Dr. Fisher’s approach ties in with a phrase which I first heard from my friend and colleague, Katherine Rosback: “Why does that make perfect sense?” Katherine introduced me to this concept during a presentation she gave at the 2011 INFORMS conference. She went on to explain that we are all too quick to write off adversaries (whether in politics, business, or personal life) as irrational. How many times have you heard a cohort say something like, “There’s no point in talking with those people – they’re just crazy?” Well, no, they’re not. They’ve got perfectly good reasons for doing and saying what they do and say, and if you’re really interested in making progress, you’ll try your best to understand what those reasons are. Even if their logic strikes you as flawed, only through understanding that logic are you ever going to be able to figure out the best pathway to achieving whatever it is you’re trying to accomplish.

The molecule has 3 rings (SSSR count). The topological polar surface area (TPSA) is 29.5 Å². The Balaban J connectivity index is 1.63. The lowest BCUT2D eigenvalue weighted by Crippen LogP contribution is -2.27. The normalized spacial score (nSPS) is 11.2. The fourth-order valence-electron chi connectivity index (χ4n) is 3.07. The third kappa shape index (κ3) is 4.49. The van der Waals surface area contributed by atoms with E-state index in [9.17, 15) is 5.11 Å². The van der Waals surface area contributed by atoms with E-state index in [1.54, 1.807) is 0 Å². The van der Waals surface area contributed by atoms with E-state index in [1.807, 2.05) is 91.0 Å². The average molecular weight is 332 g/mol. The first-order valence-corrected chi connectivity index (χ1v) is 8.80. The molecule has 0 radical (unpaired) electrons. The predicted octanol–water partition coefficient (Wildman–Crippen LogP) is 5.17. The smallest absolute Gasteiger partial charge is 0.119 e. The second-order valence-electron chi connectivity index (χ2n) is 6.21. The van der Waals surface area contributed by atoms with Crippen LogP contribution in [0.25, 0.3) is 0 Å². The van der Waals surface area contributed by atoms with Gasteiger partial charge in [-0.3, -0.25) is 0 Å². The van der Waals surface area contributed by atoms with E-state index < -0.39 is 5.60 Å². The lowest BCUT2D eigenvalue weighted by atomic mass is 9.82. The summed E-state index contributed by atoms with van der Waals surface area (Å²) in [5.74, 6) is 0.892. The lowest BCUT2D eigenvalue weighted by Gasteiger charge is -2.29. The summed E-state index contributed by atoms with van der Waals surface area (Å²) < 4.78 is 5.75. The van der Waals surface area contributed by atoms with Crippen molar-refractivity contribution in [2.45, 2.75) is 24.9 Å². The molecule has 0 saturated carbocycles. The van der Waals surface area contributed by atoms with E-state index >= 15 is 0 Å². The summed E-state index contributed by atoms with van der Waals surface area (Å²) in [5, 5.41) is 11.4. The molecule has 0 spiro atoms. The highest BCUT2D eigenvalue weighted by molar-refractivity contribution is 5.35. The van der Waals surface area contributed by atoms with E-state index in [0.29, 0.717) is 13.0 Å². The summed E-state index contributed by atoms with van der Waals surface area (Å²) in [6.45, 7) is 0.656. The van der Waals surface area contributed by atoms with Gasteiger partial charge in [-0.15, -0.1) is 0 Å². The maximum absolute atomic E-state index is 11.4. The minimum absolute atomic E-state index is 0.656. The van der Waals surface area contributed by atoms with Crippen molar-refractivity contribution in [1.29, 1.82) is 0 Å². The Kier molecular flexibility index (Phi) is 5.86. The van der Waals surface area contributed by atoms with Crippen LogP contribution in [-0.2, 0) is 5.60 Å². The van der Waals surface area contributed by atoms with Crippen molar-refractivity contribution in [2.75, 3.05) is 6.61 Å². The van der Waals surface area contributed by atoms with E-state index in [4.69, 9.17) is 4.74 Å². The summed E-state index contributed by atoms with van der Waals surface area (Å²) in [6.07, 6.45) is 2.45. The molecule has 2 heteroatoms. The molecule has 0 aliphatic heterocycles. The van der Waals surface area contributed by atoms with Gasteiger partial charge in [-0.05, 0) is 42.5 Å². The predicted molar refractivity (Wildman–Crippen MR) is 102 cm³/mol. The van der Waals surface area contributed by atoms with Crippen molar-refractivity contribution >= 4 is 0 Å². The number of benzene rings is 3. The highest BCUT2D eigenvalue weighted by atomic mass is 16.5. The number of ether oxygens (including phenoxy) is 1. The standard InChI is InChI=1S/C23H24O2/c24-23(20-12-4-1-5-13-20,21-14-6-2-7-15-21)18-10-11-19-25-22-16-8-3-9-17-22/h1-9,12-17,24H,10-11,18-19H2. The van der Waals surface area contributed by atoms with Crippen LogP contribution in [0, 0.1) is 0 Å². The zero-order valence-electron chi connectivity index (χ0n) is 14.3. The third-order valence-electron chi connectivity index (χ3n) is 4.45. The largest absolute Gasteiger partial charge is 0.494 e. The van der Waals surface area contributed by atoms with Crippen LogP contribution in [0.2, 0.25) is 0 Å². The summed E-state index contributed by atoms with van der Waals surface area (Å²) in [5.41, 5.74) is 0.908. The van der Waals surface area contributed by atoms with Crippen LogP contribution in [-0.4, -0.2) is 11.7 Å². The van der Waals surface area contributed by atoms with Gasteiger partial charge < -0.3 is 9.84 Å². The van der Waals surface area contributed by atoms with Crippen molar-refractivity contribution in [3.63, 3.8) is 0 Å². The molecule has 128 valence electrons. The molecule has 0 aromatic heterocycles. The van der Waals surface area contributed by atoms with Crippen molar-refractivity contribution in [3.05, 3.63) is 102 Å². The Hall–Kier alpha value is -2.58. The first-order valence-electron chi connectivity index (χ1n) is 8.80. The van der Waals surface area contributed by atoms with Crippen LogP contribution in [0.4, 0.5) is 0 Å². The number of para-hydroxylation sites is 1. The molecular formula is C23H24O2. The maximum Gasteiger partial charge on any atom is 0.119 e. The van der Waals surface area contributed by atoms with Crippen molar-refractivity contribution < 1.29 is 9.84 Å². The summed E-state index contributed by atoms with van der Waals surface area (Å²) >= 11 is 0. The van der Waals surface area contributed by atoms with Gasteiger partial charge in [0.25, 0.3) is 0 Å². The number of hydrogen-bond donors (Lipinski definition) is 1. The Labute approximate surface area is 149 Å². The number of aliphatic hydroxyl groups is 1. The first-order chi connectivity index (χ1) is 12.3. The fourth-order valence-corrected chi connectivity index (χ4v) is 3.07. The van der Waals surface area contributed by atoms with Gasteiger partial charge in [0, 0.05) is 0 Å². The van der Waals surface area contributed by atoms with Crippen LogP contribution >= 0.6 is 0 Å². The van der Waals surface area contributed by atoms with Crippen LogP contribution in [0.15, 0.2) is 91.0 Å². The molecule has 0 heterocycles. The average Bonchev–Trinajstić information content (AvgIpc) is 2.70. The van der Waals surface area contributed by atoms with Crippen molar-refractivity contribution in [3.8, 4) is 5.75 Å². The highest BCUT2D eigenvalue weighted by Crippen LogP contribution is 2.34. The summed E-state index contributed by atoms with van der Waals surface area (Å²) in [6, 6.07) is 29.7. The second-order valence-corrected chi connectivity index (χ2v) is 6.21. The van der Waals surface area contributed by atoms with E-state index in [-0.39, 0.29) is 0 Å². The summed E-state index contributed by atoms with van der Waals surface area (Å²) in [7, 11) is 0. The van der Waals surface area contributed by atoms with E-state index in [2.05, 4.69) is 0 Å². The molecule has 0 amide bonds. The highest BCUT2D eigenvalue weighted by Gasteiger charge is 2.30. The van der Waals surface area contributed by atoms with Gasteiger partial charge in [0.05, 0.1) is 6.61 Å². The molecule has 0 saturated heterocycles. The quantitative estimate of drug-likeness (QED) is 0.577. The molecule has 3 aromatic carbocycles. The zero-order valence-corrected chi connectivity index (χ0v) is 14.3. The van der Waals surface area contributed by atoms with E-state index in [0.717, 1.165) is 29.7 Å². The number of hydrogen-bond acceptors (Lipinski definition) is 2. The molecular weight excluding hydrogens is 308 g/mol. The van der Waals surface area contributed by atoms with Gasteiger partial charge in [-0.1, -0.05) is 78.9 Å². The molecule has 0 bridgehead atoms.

But this line of thinking does more than just help us to bargain successfully – it can also stave off outright disaster. Irving Janis’s classic paper, “Groupthink,” first appeared in the November 1971 issue of Psychology Today Magazine. Janis was spurred to investigate the groupthink phenomenon by the Bay of Pigs fiasco. By all accounts, President Kennedy had assembled one of the most impressive collections of brainpower ever seen in the White House; how had a team of luminaries like this managed to screw up so badly? How does an assembly of geniuses collectively make such obviously bad decisions? The answer is that they fell into groupthink, a dangerous state which is actually more likely to occur on a team of superstars than it is on a team whose members are less impressed with one another.